This course explores the practices and beliefs of the branches of Judaism, Christianity, and Islam in the Jewish state as well as the conflicts with each other, within themselves, and with the Israeli government.

JWST- 210: Voices of Modern Jewish Literature

Explores a variety of literary works analyzing the historical experience of modern Jewish communities in Europe, as well as the United States and Israel, emphasizing how migration, racism, industrialization, and political change affected these Jews and their Judaism

JWST- 320/ HIST-344: Jewish-Muslim Relations

This course explores Jewish-Muslim Relations from the birth of Islam to today. It examines cultural, social, political and economic interactions between these two religious groups in a wide variety of locales, including the Middle East, North Africa, and Europe. Among other themes, we will consider mutual influences in art and theology; periods of conflicts; Jewish identity in an Islamic context; the impact of modernity on Jewish-Muslim relations; and contemporary attempts at dialogue.

JWST- 481: Senior Thesis in Jewish Studies I

JWST- 482: Senior Thesis in Jewish Studies II

JWST- 491: Internship in Jewish Studies

SISU- 419-005: Negotiating Israeli-Palestinian Peace

This course introduces students to the Israeli-Arab community in Israel through analysis of its economic, educational, historical, and political structure and experience. The course begins with an overview of their cultural heritage, ethnic, religious, national identity, and traditional customs then examines some of these subjects more deeply, such as Israeli-Arab cultural and religious practices, family conflict resolution practices and mediation, marital structure (including polygamy), child-rearing practices, women's education and power, family honor, social-economic status, and the traditional justice system. Finally, it addresses how today's Israeli-Arab community interacts with Israeli law, with the Israel-Jewish community including local and national elections, urbanization processes and, of course, the important issue of land claims and the impact of the larger Israeli-Arab political conflict on this community. Case examples are an integral part of the course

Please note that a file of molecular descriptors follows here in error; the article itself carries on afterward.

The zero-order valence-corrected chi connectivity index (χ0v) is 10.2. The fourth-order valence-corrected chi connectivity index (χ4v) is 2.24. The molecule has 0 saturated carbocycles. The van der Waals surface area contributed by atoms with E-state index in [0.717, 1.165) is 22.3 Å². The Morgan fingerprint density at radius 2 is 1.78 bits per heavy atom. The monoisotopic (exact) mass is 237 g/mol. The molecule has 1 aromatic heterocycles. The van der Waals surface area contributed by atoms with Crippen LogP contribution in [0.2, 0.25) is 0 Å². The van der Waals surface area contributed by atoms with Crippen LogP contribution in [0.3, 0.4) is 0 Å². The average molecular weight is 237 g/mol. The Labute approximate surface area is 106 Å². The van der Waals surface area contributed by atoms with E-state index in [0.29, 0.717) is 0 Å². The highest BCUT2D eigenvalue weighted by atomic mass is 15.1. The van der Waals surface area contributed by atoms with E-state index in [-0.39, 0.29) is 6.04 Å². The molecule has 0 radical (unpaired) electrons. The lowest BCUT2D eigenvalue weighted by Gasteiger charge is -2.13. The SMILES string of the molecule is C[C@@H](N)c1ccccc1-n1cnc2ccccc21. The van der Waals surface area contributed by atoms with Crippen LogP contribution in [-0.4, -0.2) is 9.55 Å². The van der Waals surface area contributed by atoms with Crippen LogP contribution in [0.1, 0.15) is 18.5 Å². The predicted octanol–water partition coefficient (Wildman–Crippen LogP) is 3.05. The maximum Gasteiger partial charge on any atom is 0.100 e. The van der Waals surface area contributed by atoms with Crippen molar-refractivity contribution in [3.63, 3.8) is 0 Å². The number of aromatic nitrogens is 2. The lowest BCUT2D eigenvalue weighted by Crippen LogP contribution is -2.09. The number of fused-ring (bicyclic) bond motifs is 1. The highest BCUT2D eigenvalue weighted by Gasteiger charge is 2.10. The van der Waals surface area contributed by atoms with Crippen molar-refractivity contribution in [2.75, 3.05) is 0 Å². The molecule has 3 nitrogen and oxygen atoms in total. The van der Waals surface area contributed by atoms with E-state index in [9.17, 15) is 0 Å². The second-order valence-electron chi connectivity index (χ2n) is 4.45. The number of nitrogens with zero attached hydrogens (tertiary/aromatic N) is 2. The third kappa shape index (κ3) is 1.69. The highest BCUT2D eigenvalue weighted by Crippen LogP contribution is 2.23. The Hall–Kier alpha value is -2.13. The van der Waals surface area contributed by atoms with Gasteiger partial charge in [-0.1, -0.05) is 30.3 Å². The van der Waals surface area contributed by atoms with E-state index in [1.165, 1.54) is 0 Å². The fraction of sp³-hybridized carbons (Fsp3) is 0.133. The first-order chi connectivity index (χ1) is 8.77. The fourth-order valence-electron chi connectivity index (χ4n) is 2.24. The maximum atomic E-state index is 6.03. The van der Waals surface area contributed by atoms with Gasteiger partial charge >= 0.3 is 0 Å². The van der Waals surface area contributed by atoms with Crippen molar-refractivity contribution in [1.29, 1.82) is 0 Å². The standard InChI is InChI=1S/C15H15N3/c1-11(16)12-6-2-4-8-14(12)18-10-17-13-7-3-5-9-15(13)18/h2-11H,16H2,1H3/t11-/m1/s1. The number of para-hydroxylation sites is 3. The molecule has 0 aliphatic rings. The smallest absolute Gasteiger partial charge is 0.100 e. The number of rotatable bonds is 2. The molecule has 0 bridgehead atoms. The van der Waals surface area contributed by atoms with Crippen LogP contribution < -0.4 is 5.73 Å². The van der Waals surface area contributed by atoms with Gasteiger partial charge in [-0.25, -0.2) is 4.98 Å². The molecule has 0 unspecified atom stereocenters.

Students visit the Met exhibit, "Jerusalem 1000-1400: Every People Under Heaven"

Student News

Congratulations to our 2017-18 scholarship winners!

Summer Boucher-Robinson, Estelle Seldowitz Endowed Scholarship

Jamie Gottlieb, Estelle Seldowitz Endowed Scholarship

Rose Haas, Estelle Seldowitz Endowed Scholarship 

Elysia Martin, Judaic Arts and Studies Scholarship, Estelle Seldowitz Endowed Scholarship

Aaron Torop, Estelle Seldowtiz Endowed Scholarship, Judaic Arts and Studies Scholarship

People next to a wagon, in front of a butcher shop.

Research ·

Out of the Margins: Prof. Finds Jewish Women at the Forefront of American History

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Avital Ingber, Jewish Federation of Greater Houston

Business ·

After the Storm: AU Alumna Leads Houston Jewish Group Post-Hurricane Harvey

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Faculty News

Pamela Nadell (director of AU's Jewish Studies Program) spoke to WAMU-FM about a new report on the growing Jewish population in Washington D.C. Nadell said, "Jews in Washington, according to this report, are younger on average than Jews in other communities- and that portends excitement for the future."

Michael Brenner (History, Israel Studies), is elected International President of the Leo Baeck Institute, the foremost research institute on the history and culture of German-speaking Jewry with centers in New York, London and Jerusalem, and an office in Berlin.